Kadlec to be Inducted into S. Jersey Sports Hall of Fame



This year is Joe Kadlec’s 60th year of involvement in hockey around the Delaware Valley. It will be capped off by his much-deserved induction in the All Sports Museum of Southern New Jersey’s Hall of Fame on Feb. 24, 2018.


Kadlec started out in 1957-58 as a stick boy for the Philadelphia Ramblers minor league team in the old Eastern Hockey League (EHL). Later, as a sports writer, he covered the Cherry Hill-based Jersey Devils in 1965-66 while working for the Philadelphia Daily News.


Kadlec was hired by Flyers vice president Lou Scheinfeld before the inaugural 1967-68 season and has been part of the organization in various capacities ever since. Kadlec for many years was the Flyers director of public relations, team and fan services and still works with the Flyers to this day.


“Joe was and is a lifelong Flyer,” Holmgren said. “His journey has taken him from stick boy to director of team services. He was dedicated to helping players and coaches with whatever their needs were. To this day, Joe is still a wonderful ambassador for the organization.”


Over the course of a half century, the Flyers have developed a reputation for being one of the most media-friendly and fan-friendly organizations not just in the National Hockey League but anywhere in professional sports. Much of this is owed not only to the way that Ed Snider prioritized these facets of operating the organization he co-founded but also to Joe Kadlec and others for the way they were put into day-to-day practice.


“Bringing Joe K. on board in the beginning from the Daily News after I left the paper to join the Flyers was one of the best moves I ever made,” Scheinfeld recalls. “He's been a solid contributor to the Flyers success and a great friend to this day. Joe keeps amazing records and is still the go-to Google Guy for anyone who needs info about the early days.”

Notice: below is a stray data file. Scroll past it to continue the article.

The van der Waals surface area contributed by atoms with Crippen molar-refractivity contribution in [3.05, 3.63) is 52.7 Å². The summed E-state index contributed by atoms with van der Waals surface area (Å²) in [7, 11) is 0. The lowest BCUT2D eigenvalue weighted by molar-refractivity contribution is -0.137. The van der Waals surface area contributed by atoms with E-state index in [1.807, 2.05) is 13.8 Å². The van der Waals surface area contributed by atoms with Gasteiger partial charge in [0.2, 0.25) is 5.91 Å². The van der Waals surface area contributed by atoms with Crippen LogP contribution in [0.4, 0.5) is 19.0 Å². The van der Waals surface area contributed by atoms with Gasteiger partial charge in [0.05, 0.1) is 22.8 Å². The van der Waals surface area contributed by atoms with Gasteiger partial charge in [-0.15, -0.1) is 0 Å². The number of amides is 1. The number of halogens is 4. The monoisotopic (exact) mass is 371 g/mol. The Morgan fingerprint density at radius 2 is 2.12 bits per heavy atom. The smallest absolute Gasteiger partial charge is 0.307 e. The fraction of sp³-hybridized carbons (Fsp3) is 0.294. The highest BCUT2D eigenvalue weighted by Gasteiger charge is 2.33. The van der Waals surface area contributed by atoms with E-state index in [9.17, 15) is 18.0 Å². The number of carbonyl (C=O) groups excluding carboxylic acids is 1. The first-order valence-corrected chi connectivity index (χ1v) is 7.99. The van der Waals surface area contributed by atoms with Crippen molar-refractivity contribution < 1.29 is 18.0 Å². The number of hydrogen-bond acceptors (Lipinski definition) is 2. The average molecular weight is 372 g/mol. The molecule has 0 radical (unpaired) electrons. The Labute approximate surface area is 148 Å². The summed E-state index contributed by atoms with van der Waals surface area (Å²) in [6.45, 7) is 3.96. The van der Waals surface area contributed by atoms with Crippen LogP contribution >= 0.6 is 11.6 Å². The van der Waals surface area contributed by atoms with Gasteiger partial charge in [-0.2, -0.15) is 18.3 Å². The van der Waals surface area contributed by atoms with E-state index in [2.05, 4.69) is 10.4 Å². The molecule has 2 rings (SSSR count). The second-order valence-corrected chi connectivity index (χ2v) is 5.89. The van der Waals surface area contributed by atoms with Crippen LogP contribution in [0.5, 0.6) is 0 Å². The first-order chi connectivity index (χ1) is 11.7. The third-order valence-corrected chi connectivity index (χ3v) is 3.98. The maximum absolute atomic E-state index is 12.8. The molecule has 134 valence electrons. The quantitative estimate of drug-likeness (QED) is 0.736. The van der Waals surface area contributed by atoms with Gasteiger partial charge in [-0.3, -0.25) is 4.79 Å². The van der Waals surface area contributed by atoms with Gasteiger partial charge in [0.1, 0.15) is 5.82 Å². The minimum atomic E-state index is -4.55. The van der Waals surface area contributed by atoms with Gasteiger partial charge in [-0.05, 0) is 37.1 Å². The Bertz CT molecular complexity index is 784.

During the Flyers’ landmark 1976 meeting with CSKA (Red Army) and subsequent games against Russian teams, Kadlec was called upon to be a liaison between the NHL and Russian contingent. Later, the NHL called upon Kadlec to serve in a similar capacity for the 1979 Challenge Cup and Rendezvous ’87. Along the way, Kadlec not only gained life experiences but also made new friendships.


“I’ve gotten to know some of the Russian players over the years, especially Vladislav Tretiak in 1976 and Igor Larionov, from the 1983 NHL-Russian series. “I was always glad for the opportunity to get to know Tretiak from when we went shopping for clothes in Cherry Hill.  I got to catch up with Tretiak at Rendezvous 87 and Igor at Fred Shero’s Hockey Hall of Fame induction in Toronto,” Kadlec recalls.


He was not, however, on site at the Spectrum during the most infamous moment the first Flyers vs. CSKA game in 1976: coach Konstantin Loktev pulling his team from the ice in protest of a hard open-ice check by defenseman Ed Van Impe on the late Red Army star forward Valeri Kharlamov.


“I missed the Russians leaving the ice because I had gone over the nearby Hilton Hotel, where we had been staying. I left some VIP passes for after the game in my room. I’m on my floor and I heard the maids in the hallway saying the Russians had left the ice. I rushed down stairs and had police rush me back to the Spectrum,” Kadlec recounts.

Well-respected by not only players and fellow Flyers employees but universally appreciated by the local, national and international hockey media for his cheerful demeanor, prompt responsiveness, and the knowledgeable caring touch he brought to his job – no matter which hat he was wearing for the Flyers organization at a given time – Joe Kadlec has built a sterling legacy of his own while always placing the focus on the hockey team and Flyers organization.


“The Flyers have always been a family and Joe has been a big part of it from the very beginning. Speaking from the standpoint of a player, he always went the extra mile for any one of us as well as for management and for the media. There aren’t a lot of people who are pretty much unanimously held in such high regard as Joe has been by everyone who has had the pleasure to deal with him. I’m thrilled for him to be recognized like this,” said Brad Marsh, the president of the Flyers Alumni Association.